79 Incredible Facts About Bees

Emma Loker Headshot - DIY Garden
Written by: - Gardening Expert
facts about bees

Bees, glorious bees. Many take no notice of our buzzy little friends. But bees are captivating creatures. Don’t believe me? Take a look for yourself. Here are 79 fascinating facts about bees. 

1. The Majority of Plants Need Bees

Bees pollinate plants, taking pollen from one flower and transferring it to another. This cross-pollination enables plants to produce seeds for reproduction. 

75% of the world’s crops depend on bees for reproduction, along with 90% of wild plants. Without bees, plants would be doomed!

2. Bees Are Steeped in Human History

When venturing into the past, you’ll find our history is filled with bee-related titbits, from the common saying “a bee in your bonnet” to ancient Egyptian hieroglyphics depicting honey harvesting. 

In 19th century New England, people even notified bees of significant life events such as deaths, marriages, and births!

3. Beehives Contain 3 Types of Bees


Hives have one queen, then lots of smaller female worker bees. During summer, they also have hundreds of male bees called “drones.” It’s a hard life for a drone bee! They are either thrown out when autumn comes, or they die. 

4. Bees Live in Unlikely Places

Bees don’t just live in gardens, forests and meadows. The next time you’re on a soft cliff, beside shingle, marshland, gravel pits, sand dunes, wetland, or chalk grassland, keep your eye out for bees. 

You may even find them in old industrial sites!

5. They Fly with Four Wings, Not Two

Despite popular belief, bees have four wings, not two. This is an easy mistake to make – they have two sets of wings, which hook together to give the appearance of two large wings. 

6. Bees Travel Using Insect Pathways

Just like us, bees use roads. But bee roads are called B-lines. B-lines are a network of “insect pathways” weaving across UK countryside and towns, connecting areas rich in wildlife. 

7. Humans Can Give Bees a Boost

If you spot a bedraggled bumble, give it some sugar water. The consistency should be 50/50. Either offer 2 drops on a teaspoon or use a plastic bottle lid. This will provide the bee with enough carbohydrates to carry on its day. 

8. Bees Don’t Always Eat Nectar and Pollen

When nectar and pollen aren’t readily available, bees don’t just die out instantly. They are resourceful. Due to climate change, flowers bloom at different times, so sometimes bees have to seek alternative food. 

For solitary bees, plant-feeding insects save the day. When these insects feed, they consume all of the plant’s nutrients but discharge honeydew, a substance rich in nutrients. Scientific research reveals solitary bees visit non-flowering plants, feeding on honeydew left behind. 

Bees will also feed on fruit like peaches and oranges if necessary. 

9. Bees Communicate Through Dance

Ok, so bees don’t actually dance. But it looks like they do! It’s called the “waggle dance.” Bees use the waggle dance to tell each other where to find the best food. 

10. Bees Can Be Trained

Over the years, scientists have spent many, many hours on bees. A bee’s brain is no bigger than a poppy seed. Despite this, bees can be trained to play bee football or pull a piece of string. They can even score a goal when offered sugar in return!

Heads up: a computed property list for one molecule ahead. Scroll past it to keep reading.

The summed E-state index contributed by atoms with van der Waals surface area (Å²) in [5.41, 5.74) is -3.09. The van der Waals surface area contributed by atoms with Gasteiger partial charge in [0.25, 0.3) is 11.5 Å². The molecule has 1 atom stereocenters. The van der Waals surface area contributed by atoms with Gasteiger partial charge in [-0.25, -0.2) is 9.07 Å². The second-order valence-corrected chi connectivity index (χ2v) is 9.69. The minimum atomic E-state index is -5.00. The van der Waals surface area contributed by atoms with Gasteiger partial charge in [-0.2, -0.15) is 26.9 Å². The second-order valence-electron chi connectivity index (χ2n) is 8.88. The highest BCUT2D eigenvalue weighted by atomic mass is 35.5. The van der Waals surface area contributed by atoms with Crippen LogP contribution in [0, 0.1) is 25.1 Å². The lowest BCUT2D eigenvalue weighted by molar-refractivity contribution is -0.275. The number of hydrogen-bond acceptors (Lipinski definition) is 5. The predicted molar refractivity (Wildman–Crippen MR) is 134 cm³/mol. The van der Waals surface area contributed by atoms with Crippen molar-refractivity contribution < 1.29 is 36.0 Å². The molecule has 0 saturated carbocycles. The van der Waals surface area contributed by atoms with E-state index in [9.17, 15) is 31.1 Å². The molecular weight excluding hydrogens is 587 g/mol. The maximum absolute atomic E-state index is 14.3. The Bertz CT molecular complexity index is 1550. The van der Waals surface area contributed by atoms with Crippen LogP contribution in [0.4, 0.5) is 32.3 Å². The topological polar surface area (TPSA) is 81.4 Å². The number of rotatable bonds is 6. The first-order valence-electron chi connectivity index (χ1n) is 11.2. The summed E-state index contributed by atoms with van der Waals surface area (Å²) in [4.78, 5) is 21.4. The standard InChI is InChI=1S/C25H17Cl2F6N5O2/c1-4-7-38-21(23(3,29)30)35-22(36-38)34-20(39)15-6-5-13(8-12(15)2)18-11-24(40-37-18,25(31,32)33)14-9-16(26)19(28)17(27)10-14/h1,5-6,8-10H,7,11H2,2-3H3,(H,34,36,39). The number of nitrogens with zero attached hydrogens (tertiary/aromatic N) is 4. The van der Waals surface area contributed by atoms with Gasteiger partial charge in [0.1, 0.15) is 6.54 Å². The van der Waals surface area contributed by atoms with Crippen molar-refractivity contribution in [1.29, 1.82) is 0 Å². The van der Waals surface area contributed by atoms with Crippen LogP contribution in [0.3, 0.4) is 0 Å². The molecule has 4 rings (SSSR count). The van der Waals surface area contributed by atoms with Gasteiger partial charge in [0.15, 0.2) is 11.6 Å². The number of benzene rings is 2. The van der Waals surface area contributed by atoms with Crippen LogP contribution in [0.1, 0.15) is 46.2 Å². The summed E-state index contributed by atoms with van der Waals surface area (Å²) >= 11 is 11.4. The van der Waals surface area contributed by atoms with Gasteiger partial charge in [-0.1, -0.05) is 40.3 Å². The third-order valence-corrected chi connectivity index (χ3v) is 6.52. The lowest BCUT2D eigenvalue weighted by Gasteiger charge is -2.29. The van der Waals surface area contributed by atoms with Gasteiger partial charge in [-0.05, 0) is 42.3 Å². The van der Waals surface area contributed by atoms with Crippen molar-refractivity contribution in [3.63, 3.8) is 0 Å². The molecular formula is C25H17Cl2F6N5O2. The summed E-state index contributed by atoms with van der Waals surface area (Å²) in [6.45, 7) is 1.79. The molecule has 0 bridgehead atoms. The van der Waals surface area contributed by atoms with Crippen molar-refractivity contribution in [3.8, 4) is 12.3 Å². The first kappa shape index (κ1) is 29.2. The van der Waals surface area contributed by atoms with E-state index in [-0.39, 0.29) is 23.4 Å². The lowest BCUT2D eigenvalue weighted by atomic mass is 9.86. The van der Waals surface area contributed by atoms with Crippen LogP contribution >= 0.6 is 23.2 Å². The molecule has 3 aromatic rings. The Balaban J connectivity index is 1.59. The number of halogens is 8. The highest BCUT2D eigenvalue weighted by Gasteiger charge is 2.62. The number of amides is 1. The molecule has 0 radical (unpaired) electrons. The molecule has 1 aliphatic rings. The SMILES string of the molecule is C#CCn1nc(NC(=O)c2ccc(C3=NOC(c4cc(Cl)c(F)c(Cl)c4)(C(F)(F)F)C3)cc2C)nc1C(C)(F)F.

11. There are Sniffer Bees

Bees can also be trained to sniff out explosives, drugs, radioactive metals and pesticides! The name coined for these particular bees is “Sniffer Bees.

12. Their Feet Stink!

Bees have smelly feet. They use the stinky footprints to identify whether the scent has come from themselves, a relative, or a stranger. Their smelly feet are also helpful when finding food sources, as they steer clear of flowers that have already been frequented.

13. They Can Choose Their Queen

If the Queen Bee dies, worker bees don’t just stop working. They choose themselves a new queen! They will pick out a young larva and feed it with royal jelly. This larva then grows into a fertile queen!


14. Bees have Unique Navigation Skills

Bees rely on the position of the sun to identify their location. They understand where they are and which way to travel to reach the hive. 

You might be thinking: what about on cloudy days? Well, bees are highly sensitive to polarised light, meaning they can see the sun even when it’s behind the clouds. 

15. They Don’t Sleep

Bees don’t sleep like you or me, but they have a period of dormancy. They stay completely still, enabling them to keep their energy ready for the next day. 

16. Bees Fly up to 20mph

If you’ve ever seen a bee zoom past you, you may have wondered how fast they can travel. When worker bees search for food, their pace is 15-20mph. This lowers to 12mph when they’re on their way back. 

17. Colonies Fly the Distance from Earth to the Moon Daily

Worker bees can fly up to 3 miles for food, not generally venturing much further than 1 mile from the hive. In total, a big colony flies the distance between the Earth and the Moon every single day. 

18. Bees Make Bread

It’s not bread as we know it; it’s more of a bee-bread. Honey bees combine pollen and water and feed this to their larvae. This bread is packed full of protein, carbohydrates, and fat, helping the larvae grow big and strong.

19. Bees Only Sting For Two Reasons